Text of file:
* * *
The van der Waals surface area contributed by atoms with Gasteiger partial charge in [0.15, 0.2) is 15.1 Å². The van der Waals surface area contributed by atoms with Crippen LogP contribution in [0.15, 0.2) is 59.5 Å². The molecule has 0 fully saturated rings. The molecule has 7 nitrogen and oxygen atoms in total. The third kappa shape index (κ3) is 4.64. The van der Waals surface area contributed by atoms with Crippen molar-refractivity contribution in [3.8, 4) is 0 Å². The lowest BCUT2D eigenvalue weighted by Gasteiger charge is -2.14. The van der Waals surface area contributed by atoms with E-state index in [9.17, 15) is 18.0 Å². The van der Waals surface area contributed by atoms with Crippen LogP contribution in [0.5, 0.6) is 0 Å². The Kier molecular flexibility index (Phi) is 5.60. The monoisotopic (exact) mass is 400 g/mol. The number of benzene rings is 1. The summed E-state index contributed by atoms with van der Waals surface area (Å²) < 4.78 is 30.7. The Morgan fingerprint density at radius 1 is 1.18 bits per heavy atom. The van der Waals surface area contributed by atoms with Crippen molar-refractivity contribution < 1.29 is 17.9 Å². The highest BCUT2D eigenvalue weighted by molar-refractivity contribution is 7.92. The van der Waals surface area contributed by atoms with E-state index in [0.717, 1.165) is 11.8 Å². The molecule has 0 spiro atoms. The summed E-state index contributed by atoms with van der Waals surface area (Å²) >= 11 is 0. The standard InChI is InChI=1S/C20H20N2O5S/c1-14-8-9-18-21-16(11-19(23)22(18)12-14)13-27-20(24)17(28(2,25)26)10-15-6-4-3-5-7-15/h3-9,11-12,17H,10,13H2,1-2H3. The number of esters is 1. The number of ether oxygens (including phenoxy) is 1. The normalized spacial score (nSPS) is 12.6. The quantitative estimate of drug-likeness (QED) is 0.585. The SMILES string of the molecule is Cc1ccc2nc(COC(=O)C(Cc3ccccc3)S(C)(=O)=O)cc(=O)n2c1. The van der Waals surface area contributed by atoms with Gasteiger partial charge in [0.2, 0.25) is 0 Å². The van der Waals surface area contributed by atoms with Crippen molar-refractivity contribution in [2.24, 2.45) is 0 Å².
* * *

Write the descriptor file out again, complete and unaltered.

The van der Waals surface area contributed by atoms with Gasteiger partial charge in [0.15, 0.2) is 15.1 Å². The van der Waals surface area contributed by atoms with Crippen LogP contribution in [0.15, 0.2) is 59.5 Å². The molecule has 0 fully saturated rings. The molecule has 7 nitrogen and oxygen atoms in total. The third kappa shape index (κ3) is 4.64. The van der Waals surface area contributed by atoms with Crippen molar-refractivity contribution in [3.8, 4) is 0 Å². The lowest BCUT2D eigenvalue weighted by Gasteiger charge is -2.14. The van der Waals surface area contributed by atoms with E-state index in [9.17, 15) is 18.0 Å². The van der Waals surface area contributed by atoms with Crippen LogP contribution in [0.5, 0.6) is 0 Å². The Kier molecular flexibility index (Phi) is 5.60. The monoisotopic (exact) mass is 400 g/mol. The number of benzene rings is 1. The summed E-state index contributed by atoms with van der Waals surface area (Å²) < 4.78 is 30.7. The Morgan fingerprint density at radius 1 is 1.18 bits per heavy atom. The van der Waals surface area contributed by atoms with Crippen molar-refractivity contribution < 1.29 is 17.9 Å². The highest BCUT2D eigenvalue weighted by molar-refractivity contribution is 7.92. The van der Waals surface area contributed by atoms with E-state index in [0.717, 1.165) is 11.8 Å². The molecule has 0 spiro atoms. The summed E-state index contributed by atoms with van der Waals surface area (Å²) >= 11 is 0. The standard InChI is InChI=1S/C20H20N2O5S/c1-14-8-9-18-21-16(11-19(23)22(18)12-14)13-27-20(24)17(28(2,25)26)10-15-6-4-3-5-7-15/h3-9,11-12,17H,10,13H2,1-2H3. The number of esters is 1. The number of ether oxygens (including phenoxy) is 1. The normalized spacial score (nSPS) is 12.6. The quantitative estimate of drug-likeness (QED) is 0.585. The SMILES string of the molecule is Cc1ccc2nc(COC(=O)C(Cc3ccccc3)S(C)(=O)=O)cc(=O)n2c1. The van der Waals surface area contributed by atoms with Gasteiger partial charge in [0.2, 0.25) is 0 Å². The van der Waals surface area contributed by atoms with Crippen molar-refractivity contribution in [2.24, 2.45) is 0 Å².